Dad Guilt Sets In

It was bound to happen.

At some point during this solo journey to New York City, I was inevitably going to feel a sense of guilt for leaving my wife and kids at home while I’m out enjoying the sights and sounds of the Big Apple and taking in 3 concerts from jam-rock legends, Phish. I just didn’t think it was going to happen so soon. 

I left the house this morning at around 7:30am, excited to hop aboard the 9:45 train from Westwood to New York City. After months of anticipation, it was finally time to embark upon a much-needed adventure that I’m hoping will be nothing short of soul refreshing. My expectation is that, come Monday, I will be reenergized and ready to perform my duties as a husband, father, and middle school teacher with a level of zeal unseen from me in quite some time. I’ll admit that these last couple of months have seen my level of vitality dwindle rapidly.  This weekend is an opportunity to have “me time” for the first time in a long time. 

With that said, something strange happened to me at around 9:15am while waiting for the train to arrive. I began thinking about the greeting that I received from my five year old son bright and early this morning. How he kissed the palm of my hand so gently, closing my fist, and asking me to bring that kiss with me. I thought about his laughter as I very carefully performed his favorite wrestling move, “The Rock Botom,” tossing him into a sea of pillows. I thought about my three year old daughter, jolted awake from the ruckus, and screaming for her turn to be next. How she then wound her arms so tightly around my neck, not wanting to let go. She told me that she wanted me to stay forever.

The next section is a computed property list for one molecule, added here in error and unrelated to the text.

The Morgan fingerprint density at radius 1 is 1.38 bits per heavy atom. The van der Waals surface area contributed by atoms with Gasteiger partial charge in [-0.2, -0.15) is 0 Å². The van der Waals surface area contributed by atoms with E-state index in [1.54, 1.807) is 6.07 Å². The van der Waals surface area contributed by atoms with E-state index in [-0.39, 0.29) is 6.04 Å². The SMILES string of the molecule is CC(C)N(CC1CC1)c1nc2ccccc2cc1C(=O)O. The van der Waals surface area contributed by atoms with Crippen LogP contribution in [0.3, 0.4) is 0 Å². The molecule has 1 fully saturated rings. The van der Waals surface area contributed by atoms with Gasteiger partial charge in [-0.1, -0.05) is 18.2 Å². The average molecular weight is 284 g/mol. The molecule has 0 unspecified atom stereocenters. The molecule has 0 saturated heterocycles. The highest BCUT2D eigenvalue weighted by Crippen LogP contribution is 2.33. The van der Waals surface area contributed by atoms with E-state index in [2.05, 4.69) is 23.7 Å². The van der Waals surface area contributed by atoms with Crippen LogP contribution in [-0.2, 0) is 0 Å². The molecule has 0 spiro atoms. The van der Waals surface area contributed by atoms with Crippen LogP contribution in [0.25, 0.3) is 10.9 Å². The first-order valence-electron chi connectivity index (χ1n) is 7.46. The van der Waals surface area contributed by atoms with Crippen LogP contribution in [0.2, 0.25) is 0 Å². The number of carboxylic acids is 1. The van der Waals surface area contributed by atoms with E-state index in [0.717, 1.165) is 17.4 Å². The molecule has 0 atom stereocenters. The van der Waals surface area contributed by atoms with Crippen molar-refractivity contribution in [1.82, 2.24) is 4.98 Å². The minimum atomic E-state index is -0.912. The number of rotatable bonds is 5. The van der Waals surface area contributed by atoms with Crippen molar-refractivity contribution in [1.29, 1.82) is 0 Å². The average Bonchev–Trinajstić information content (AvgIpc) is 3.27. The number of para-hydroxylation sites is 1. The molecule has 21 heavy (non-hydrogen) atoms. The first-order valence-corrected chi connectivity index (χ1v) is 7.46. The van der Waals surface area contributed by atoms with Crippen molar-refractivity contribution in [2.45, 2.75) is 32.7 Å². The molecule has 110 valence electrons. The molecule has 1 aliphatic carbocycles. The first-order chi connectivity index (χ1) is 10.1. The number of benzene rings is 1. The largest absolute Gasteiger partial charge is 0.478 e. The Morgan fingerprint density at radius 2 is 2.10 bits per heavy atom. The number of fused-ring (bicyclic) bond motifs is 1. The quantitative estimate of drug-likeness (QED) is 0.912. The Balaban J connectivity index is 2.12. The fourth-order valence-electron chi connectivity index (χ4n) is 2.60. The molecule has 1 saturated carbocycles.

At that moment, in the middle of the Amtrak lobby, I grinned from ear to ear only to suddenly notice the slight quivering of my lower lip. The levees that had fought valiantly to keep the tears at bay began to break. I retreated quickly to the nearest restroom, doused my face in cold water, and attempted to settle the internal conflict that arrived swiftly and with vigor.

What are you doing, man? You’re leaving your family for a couple of concerts and some tourist attractions? Your kids need you. Your wife needs you. Hell, your mother-in-law down the street, coping with her husband’s ongoing battle with Alzheimer’s, needs you. It’s time to grow up and tackle adulthood. The time for traveling to concerts performed by a band who couldn’t care less if you were in attendance has come to an end.  Turn around and go home. 

I almost did.

But here I am. Typing this post as the train continues to barrel down the Northeast Corridor, heading straight to New York’s Penn Station. I can’t say for sure why I chose to continue the trip, but I know there’s a reason. It just hasn’t hit me yet. 

Until next time,



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